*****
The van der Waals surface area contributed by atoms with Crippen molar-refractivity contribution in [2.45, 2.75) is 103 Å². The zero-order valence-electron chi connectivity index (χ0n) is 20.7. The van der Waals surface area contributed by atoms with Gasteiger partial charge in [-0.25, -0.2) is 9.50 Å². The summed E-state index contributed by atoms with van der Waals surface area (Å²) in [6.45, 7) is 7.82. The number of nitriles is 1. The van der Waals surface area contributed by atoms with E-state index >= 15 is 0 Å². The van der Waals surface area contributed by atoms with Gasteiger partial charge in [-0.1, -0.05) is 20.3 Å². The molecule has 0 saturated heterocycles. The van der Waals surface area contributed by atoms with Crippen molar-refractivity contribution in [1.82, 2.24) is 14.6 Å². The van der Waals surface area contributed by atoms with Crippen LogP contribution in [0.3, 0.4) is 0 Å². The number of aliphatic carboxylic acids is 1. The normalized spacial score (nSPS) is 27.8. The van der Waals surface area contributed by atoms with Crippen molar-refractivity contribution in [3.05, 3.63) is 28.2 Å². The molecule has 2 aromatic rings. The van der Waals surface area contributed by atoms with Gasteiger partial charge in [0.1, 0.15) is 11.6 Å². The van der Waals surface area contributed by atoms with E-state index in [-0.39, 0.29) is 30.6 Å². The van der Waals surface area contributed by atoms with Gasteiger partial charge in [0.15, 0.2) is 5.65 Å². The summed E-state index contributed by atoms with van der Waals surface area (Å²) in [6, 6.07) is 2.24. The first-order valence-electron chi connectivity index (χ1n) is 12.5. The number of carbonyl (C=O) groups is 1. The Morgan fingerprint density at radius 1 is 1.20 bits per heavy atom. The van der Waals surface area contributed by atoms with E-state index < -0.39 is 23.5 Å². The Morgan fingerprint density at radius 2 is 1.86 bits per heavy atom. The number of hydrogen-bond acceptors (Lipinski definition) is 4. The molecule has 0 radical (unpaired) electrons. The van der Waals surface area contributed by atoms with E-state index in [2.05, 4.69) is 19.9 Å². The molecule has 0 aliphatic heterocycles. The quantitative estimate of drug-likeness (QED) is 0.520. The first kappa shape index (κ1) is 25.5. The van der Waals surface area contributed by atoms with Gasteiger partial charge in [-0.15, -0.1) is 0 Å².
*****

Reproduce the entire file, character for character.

The van der Waals surface area contributed by atoms with Crippen molar-refractivity contribution in [2.45, 2.75) is 103 Å². The zero-order valence-electron chi connectivity index (χ0n) is 20.7. The van der Waals surface area contributed by atoms with Gasteiger partial charge in [-0.25, -0.2) is 9.50 Å². The summed E-state index contributed by atoms with van der Waals surface area (Å²) in [6.45, 7) is 7.82. The number of nitriles is 1. The van der Waals surface area contributed by atoms with E-state index >= 15 is 0 Å². The van der Waals surface area contributed by atoms with Gasteiger partial charge in [-0.1, -0.05) is 20.3 Å². The molecule has 0 saturated heterocycles. The van der Waals surface area contributed by atoms with Crippen molar-refractivity contribution in [1.82, 2.24) is 14.6 Å². The van der Waals surface area contributed by atoms with Crippen LogP contribution in [0.3, 0.4) is 0 Å². The number of aliphatic carboxylic acids is 1. The normalized spacial score (nSPS) is 27.8. The van der Waals surface area contributed by atoms with Crippen molar-refractivity contribution in [3.05, 3.63) is 28.2 Å². The molecule has 2 aromatic rings. The van der Waals surface area contributed by atoms with Gasteiger partial charge in [0.1, 0.15) is 11.6 Å². The van der Waals surface area contributed by atoms with E-state index in [-0.39, 0.29) is 30.6 Å². The van der Waals surface area contributed by atoms with Gasteiger partial charge in [0.15, 0.2) is 5.65 Å². The summed E-state index contributed by atoms with van der Waals surface area (Å²) in [6, 6.07) is 2.24. The first-order valence-electron chi connectivity index (χ1n) is 12.5. The number of carbonyl (C=O) groups is 1. The Morgan fingerprint density at radius 1 is 1.20 bits per heavy atom. The van der Waals surface area contributed by atoms with E-state index < -0.39 is 23.5 Å². The Morgan fingerprint density at radius 2 is 1.86 bits per heavy atom. The number of hydrogen-bond acceptors (Lipinski definition) is 4. The molecule has 0 radical (unpaired) electrons. The van der Waals surface area contributed by atoms with E-state index in [2.05, 4.69) is 19.9 Å². The molecule has 0 aliphatic heterocycles. The quantitative estimate of drug-likeness (QED) is 0.520. The first kappa shape index (κ1) is 25.5. The van der Waals surface area contributed by atoms with Gasteiger partial charge in [-0.15, -0.1) is 0 Å².